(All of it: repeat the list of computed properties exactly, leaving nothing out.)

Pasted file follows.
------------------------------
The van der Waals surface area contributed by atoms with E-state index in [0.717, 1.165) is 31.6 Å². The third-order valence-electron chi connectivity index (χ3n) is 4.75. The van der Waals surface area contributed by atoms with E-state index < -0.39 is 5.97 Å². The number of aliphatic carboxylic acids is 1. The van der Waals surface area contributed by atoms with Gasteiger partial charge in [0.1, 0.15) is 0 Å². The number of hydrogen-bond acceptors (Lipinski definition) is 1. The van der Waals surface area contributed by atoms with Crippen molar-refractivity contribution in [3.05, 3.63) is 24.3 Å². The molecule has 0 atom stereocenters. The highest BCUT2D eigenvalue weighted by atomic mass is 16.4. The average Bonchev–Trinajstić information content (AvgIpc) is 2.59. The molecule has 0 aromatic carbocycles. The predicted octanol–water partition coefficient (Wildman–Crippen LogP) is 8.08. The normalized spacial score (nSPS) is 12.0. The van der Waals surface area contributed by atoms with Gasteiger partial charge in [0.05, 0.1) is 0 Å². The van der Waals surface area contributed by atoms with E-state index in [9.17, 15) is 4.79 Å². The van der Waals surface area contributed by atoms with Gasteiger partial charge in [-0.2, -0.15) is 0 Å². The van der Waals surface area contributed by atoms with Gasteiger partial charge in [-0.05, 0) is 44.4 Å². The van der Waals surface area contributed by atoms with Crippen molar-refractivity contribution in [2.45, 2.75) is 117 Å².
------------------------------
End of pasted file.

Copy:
The van der Waals surface area contributed by atoms with E-state index in [0.717, 1.165) is 31.6 Å². The third-order valence-electron chi connectivity index (χ3n) is 4.75. The van der Waals surface area contributed by atoms with E-state index < -0.39 is 5.97 Å². The number of aliphatic carboxylic acids is 1. The van der Waals surface area contributed by atoms with Gasteiger partial charge in [0.1, 0.15) is 0 Å². The number of hydrogen-bond acceptors (Lipinski definition) is 1. The van der Waals surface area contributed by atoms with Crippen molar-refractivity contribution in [3.05, 3.63) is 24.3 Å². The molecule has 0 atom stereocenters. The highest BCUT2D eigenvalue weighted by atomic mass is 16.4. The average Bonchev–Trinajstić information content (AvgIpc) is 2.59. The molecule has 0 aromatic carbocycles. The predicted octanol–water partition coefficient (Wildman–Crippen LogP) is 8.08. The normalized spacial score (nSPS) is 12.0. The van der Waals surface area contributed by atoms with Gasteiger partial charge in [0.05, 0.1) is 0 Å². The van der Waals surface area contributed by atoms with E-state index in [9.17, 15) is 4.79 Å². The van der Waals surface area contributed by atoms with Gasteiger partial charge in [-0.2, -0.15) is 0 Å². The van der Waals surface area contributed by atoms with Gasteiger partial charge in [-0.05, 0) is 44.4 Å². The van der Waals surface area contributed by atoms with Crippen molar-refractivity contribution in [2.45, 2.75) is 117 Å².